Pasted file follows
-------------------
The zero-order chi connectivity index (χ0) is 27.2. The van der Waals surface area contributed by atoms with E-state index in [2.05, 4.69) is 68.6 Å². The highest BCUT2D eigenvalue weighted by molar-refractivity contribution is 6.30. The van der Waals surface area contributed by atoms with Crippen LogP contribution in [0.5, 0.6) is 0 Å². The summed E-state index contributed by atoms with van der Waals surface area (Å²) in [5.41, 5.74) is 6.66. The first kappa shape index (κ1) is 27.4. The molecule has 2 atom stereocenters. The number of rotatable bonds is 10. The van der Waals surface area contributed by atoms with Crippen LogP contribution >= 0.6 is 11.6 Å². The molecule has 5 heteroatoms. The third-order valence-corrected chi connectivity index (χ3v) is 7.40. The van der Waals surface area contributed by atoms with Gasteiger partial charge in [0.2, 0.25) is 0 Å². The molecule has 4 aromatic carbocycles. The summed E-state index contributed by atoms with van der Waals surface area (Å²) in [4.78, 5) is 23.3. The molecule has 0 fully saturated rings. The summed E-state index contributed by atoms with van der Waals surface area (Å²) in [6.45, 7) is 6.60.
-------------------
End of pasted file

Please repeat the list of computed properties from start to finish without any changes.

The zero-order chi connectivity index (χ0) is 27.2. The van der Waals surface area contributed by atoms with E-state index in [2.05, 4.69) is 68.6 Å². The highest BCUT2D eigenvalue weighted by molar-refractivity contribution is 6.30. The van der Waals surface area contributed by atoms with Crippen LogP contribution in [0.5, 0.6) is 0 Å². The summed E-state index contributed by atoms with van der Waals surface area (Å²) in [5.41, 5.74) is 6.66. The first kappa shape index (κ1) is 27.4. The molecule has 2 atom stereocenters. The number of rotatable bonds is 10. The van der Waals surface area contributed by atoms with Crippen LogP contribution >= 0.6 is 11.6 Å². The molecule has 5 heteroatoms. The third-order valence-corrected chi connectivity index (χ3v) is 7.40. The van der Waals surface area contributed by atoms with Gasteiger partial charge in [0.2, 0.25) is 0 Å². The molecule has 4 aromatic carbocycles. The summed E-state index contributed by atoms with van der Waals surface area (Å²) in [4.78, 5) is 23.3. The molecule has 0 fully saturated rings. The summed E-state index contributed by atoms with van der Waals surface area (Å²) in [6.45, 7) is 6.60.